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South African Railways Class 19D 4-8-2

Updated - 15th May 2006

Next to the ubiquitous Class 15F, with 255 examples, the Class19D, with 235 units built, is probably the best known of all South African engines. Designed as a branch line locomotive, the 19D was the last development of the 19 series which began with four locomotives ordered in 1928.

In 1935 AG Watson ordered a further fifty Class 19B locomotives from North British which were fitted with Rotary Cam poppet valve gear and became Class 19C. When further engines were required in 1937 the then Chief Mechanical Engineer, WAJ Day, dispensed with the poppet valves in favour of piston valves and the new locos were classified 19D.The first examples were built by Krupp with subsequent units being constructed by Borsig, Skoda, Krupp, Robert Stephenson & Hawthorn and North British.. The final fifty being fitted with Vanderbilt “torpedo” tenders and six wheel “Buckeye” bogies. For some reason twenty of the locomotives built by Krupp were fitted with domeless boilers. This was not the end of the story as the success of the design led to other railway administrations in Southern Africa ordering similar locomotives. Twenty one locomotives were purchased by Rhodesia Railways from Henschel, six were built by North British for the CFB (Benguela Railway) in Angola plus four more in unsuperheated form for Wankie Colliery. Henschel built another two for Nkana Copper in Zambia but these were later sold to Rhodesia Railways. In total 268 locos were built to the 19D design.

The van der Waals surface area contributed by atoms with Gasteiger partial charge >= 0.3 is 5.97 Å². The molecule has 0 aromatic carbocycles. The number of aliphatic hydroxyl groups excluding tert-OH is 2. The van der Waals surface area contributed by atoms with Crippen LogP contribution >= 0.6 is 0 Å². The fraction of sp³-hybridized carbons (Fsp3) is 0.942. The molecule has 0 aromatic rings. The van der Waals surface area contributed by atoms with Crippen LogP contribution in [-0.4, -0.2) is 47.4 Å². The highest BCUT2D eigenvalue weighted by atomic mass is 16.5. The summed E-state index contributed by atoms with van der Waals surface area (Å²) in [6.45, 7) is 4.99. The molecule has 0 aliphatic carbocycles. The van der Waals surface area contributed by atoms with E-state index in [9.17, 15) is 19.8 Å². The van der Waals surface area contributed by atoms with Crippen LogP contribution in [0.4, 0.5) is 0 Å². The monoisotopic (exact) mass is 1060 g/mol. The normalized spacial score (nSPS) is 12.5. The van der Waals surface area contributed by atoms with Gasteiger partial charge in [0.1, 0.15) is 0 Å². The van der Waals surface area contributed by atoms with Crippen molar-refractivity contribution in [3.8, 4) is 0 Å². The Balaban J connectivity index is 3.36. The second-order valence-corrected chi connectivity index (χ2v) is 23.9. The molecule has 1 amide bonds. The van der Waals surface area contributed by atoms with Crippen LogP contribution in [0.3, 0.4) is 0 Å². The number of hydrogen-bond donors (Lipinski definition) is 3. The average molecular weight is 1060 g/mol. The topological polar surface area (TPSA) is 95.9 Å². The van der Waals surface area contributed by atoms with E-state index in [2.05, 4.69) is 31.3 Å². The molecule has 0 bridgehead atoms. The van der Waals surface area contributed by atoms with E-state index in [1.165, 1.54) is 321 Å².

The four locomotives in the Sandstone Collection are all ex Lorraine Gold Mine in Welkom.
The 19D weighs nearly 130 tons with a short tender and 157 tons with the Vanderbilt tender. The lengths being 67 feet (20,42m) and 86 feet (26,21m) respectively.